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How the Next President Could Undo Obama’s Reforms

How the Next President Could Undo Obama’s Reforms

One way President Obama has gotten around the obstructionism of the Republican-led Congress is by issuing executive orders to advance his agenda. These orders, which have the force of law, have led to clear improvements in many areas, notably labor standards. But as the Obama era draws to a close, it is also clear that reforms achieved through executive orders can simply be reversed by a future president.

For example, Mr. Obama’s executive orders to improve pay and working conditions for employees of federal contractors could be in harm’s way if the Republican Party captures the White House, because Republicans have consistently opposed pro-worker reforms. The orders require contractors to pay workers at least $10.10 an hour and to grant paid sick leave. They also make it harder for contractors who violate labor laws to win and keep federal contracts.

In the process, those executive orders also serve political purposes. Mr. Obama has called for similar improvements for all workers, but that would require legislation. By helping the slice of the work force he does control, Mr. Obama reminds the public of Republican inaction and sets a powerful example for all employers to live up to.

The Obama administration has also issued several pro-worker regulations, including rules to expand the right to overtime pay to millions of people, safeguard retirement savings and protect union-organizing efforts.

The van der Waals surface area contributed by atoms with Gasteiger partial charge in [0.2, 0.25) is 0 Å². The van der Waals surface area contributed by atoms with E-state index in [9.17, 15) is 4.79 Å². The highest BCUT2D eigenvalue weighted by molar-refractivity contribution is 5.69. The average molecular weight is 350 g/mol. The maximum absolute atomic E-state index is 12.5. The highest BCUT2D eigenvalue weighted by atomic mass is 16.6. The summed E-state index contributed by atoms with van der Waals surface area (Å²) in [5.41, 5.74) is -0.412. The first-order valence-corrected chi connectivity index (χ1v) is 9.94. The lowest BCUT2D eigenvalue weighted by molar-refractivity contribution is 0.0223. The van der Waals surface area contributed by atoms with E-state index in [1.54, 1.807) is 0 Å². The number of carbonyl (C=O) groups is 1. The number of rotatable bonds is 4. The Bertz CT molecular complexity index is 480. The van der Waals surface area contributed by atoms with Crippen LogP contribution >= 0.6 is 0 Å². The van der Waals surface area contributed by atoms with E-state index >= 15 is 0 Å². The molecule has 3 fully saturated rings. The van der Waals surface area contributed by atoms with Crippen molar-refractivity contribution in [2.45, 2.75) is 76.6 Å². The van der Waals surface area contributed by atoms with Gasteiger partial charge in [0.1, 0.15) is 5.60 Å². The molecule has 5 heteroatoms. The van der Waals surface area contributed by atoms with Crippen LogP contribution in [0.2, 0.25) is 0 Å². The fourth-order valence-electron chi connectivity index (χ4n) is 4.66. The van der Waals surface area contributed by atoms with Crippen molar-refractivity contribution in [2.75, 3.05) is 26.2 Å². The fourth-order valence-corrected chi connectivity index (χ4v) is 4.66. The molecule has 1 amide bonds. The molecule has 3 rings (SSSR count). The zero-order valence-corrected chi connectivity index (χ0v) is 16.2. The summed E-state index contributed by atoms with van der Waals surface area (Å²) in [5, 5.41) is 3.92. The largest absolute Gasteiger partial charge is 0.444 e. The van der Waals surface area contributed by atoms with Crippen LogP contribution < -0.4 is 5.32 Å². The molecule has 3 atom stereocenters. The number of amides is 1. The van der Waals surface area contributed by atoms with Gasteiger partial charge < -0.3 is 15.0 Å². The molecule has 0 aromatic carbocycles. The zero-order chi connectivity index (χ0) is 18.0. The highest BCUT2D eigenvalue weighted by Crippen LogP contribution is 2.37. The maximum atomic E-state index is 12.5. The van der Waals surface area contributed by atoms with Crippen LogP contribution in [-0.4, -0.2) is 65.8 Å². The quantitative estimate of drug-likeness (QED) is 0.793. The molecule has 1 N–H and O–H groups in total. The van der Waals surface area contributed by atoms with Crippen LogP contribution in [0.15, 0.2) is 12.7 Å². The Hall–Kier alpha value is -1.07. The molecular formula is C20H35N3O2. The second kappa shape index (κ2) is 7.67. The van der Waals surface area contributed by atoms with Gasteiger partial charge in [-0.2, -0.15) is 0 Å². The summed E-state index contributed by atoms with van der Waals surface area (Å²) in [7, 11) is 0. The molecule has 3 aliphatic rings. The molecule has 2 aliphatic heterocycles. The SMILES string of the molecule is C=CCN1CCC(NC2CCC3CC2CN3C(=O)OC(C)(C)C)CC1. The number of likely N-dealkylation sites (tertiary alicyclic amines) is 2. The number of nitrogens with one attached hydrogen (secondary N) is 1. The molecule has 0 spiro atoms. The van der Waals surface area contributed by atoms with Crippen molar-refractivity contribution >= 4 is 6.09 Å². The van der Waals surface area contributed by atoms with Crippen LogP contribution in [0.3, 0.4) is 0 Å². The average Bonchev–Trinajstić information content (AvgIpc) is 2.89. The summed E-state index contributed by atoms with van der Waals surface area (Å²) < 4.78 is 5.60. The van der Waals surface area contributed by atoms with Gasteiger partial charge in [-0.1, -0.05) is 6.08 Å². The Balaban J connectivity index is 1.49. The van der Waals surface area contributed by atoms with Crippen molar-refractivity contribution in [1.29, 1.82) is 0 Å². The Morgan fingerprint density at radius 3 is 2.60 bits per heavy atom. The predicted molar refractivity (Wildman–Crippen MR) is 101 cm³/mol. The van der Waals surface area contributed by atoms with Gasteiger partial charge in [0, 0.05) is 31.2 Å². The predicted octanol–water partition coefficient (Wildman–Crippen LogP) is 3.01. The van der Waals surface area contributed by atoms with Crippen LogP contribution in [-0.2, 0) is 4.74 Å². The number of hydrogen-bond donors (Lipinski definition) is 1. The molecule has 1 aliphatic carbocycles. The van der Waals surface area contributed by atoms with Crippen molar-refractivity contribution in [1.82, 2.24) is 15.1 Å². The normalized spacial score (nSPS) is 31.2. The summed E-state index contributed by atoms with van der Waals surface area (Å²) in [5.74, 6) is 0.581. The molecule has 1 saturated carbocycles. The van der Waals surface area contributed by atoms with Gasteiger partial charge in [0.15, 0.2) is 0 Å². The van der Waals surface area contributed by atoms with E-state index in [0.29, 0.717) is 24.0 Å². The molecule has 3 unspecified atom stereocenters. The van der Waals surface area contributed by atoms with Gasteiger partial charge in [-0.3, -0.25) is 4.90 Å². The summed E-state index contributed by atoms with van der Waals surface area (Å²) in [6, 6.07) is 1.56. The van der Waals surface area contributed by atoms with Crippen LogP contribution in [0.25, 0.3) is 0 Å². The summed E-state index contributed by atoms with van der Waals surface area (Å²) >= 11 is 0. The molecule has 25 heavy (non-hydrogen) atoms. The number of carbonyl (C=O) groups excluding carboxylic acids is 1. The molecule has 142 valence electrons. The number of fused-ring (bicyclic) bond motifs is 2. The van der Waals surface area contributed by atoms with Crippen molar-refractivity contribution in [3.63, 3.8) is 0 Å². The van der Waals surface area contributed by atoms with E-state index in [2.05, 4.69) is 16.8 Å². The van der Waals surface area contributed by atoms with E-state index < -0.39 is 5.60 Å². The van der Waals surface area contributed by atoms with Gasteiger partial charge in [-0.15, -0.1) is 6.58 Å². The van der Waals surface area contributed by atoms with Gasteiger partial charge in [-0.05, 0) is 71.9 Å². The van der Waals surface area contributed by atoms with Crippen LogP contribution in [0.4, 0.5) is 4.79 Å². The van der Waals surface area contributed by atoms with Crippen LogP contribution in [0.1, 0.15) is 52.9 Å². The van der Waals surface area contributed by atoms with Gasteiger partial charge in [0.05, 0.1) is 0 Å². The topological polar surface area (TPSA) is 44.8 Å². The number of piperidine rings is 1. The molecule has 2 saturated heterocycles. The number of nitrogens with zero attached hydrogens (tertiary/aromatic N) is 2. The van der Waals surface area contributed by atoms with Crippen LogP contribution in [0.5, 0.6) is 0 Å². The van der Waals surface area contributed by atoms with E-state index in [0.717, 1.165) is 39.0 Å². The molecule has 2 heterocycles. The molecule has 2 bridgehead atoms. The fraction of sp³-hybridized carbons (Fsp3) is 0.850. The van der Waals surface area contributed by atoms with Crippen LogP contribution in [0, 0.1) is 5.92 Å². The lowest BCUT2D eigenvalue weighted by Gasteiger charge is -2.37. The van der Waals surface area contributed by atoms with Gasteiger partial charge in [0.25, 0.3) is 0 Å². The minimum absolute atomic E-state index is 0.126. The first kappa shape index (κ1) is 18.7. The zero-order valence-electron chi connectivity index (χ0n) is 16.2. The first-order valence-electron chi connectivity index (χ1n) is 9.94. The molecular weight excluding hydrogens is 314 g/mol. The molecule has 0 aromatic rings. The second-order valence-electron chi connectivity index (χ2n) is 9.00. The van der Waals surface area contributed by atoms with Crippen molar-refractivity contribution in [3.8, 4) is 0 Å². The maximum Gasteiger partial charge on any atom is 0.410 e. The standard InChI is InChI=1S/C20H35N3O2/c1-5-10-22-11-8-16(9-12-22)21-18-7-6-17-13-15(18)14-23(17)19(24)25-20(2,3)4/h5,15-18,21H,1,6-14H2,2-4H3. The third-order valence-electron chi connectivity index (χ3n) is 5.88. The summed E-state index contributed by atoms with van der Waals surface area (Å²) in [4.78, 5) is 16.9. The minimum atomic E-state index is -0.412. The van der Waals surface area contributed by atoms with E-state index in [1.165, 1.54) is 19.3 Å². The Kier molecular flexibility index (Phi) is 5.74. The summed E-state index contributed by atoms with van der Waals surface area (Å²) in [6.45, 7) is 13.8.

Of those, the overtime rule probably faces the biggest threat if Republicans control Congress and the White House next year. By law, Congress can use expedited procedures to repeal executive-branch regulation, if it acts within 60 “session” days of a rule being finalized. (A session day is a day when Congress is actually in session.) The process is seldom used because the president could simply veto the repeal, which could be overturned only by a two-thirds vote in the House and Senate. The threat arises when rules are finalized in the waning months of an administration. If the 60-day window is still open when the next administration takes over, and the next Congress and the next president do not like a rule passed late in the previous term, they can quickly repeal it.

The overtime rule was finalized this month, so there is a possibility that the 60 day window will still be open next year. That’s even more reason for working people to vote their wallets in November.

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